Larger reservoir a boon during hot, dry summer

City cutting back on watering in parks


— A dry July was evident in Steamboat Springs when the city's water use reached as much as 5.9 million gallons a day.

Even so, officials say Steamboat residents aren't facing a water emergency. But emergency or not, residents should be wise in their use of water, said Jeff Peterson, superintendent of the Mount Werner Water District.

Fish Creek Reservoir on Buffalo Pass is Steamboat Springs' main source of water and is still relativity full, dropping a foot from the spillway since July.

But unlike in other years, most of the water the city is using is coming directly from the reservoir, Peterson said.

Long Lake, another key water source for the city, was drained because of dam maintenance.

"This time of the year, we'd be relying on water from there, before we would use Fish Creek," Peterson said.

Fish Creek has 4,100 acre-feet of water between its shores. That's the same as putting one foot of water on 4,100 acres of land. Long Lake holds 350 acre-feet of water.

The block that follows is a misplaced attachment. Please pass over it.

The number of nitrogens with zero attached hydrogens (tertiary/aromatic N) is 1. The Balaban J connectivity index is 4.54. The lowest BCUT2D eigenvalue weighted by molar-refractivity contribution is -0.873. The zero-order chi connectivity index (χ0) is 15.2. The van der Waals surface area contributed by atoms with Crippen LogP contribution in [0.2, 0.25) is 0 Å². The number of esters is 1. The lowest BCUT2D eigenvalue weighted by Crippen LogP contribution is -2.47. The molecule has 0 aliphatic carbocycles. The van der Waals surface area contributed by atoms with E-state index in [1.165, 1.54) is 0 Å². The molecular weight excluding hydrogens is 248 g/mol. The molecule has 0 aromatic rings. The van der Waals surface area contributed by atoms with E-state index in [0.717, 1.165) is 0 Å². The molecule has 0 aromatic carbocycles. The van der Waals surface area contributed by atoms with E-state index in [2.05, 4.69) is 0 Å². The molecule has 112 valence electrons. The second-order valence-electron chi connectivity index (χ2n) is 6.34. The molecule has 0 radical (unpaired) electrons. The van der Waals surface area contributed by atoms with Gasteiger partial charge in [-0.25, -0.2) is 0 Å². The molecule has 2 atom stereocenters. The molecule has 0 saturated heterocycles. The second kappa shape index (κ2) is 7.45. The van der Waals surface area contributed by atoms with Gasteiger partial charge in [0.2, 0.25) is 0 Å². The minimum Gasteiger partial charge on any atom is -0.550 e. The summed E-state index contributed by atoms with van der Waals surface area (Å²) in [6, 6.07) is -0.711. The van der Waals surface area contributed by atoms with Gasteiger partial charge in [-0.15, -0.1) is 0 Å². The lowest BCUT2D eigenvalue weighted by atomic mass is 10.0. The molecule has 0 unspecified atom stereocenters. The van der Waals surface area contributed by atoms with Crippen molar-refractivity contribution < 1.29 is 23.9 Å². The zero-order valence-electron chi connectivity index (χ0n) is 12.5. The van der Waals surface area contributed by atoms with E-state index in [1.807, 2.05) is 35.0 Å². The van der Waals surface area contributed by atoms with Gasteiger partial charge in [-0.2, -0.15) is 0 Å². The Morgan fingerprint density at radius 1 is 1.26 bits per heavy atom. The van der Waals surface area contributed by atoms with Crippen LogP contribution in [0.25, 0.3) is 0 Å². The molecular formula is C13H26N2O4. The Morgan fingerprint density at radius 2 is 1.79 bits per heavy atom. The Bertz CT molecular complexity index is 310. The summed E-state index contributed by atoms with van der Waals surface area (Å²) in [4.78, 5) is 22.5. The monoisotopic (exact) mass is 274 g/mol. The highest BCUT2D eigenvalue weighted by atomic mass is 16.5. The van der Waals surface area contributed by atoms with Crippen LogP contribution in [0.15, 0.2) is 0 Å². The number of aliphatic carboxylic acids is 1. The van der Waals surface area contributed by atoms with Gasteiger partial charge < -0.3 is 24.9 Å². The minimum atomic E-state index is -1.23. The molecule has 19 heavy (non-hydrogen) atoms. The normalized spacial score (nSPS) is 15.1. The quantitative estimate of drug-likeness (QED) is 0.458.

The loss of Long Lake's supplies, coupled with the unusually dry summer, has officials happy that they doubled of the size of Fish Creek Reservoir about four years ago.

"It's given us a lot of reserves," Peterson said.

Even though the city's water supplies have held up, Peterson would like some help from the weather.

"We're anxious for rain," he said. "We can't afford to have any problems in the system; if a water main broke, it could be disastrous."

To help supply the city's demand for water, about 1,200 gallons a minute also are being pumped from a well by the Super 8 Motel.

"So if nothing goes wrong, we'll be OK," Peterson said.

For the water district, a dry season presents two problems, Peterson said. First, there's a lack of rain going into natural flows. Second, people use more water during a drought if they are not checked.

Normally during July, about 4 million gallons of water are used a day in the city. In the winter, that total drops to 2.5 million gallons a day.

Residents watering their dry lawns are the biggest draws on water supplies, Peterson said. Steamboat Springs Parks and Recreation already cut down on its watering. That's why the fields in some city parks, such as Whistler, are turning yellow.

"We're keeping our eye on things," said Mike McCannon, parks facility supervisor of Steamboat Springs. "It's been tough keeping the grass green and the flowers healthy."

Meanwhile, the Yampa River's flow through Steamboat has been dropping, hitting 92 cubic feet per second on Thursday, according to the U.S Geological Service. Though the Yampa River usually runs low this time of the year, the average flow in early August is 167 cfs.

To reach Doug Crowl call 871-4206 or e-mail


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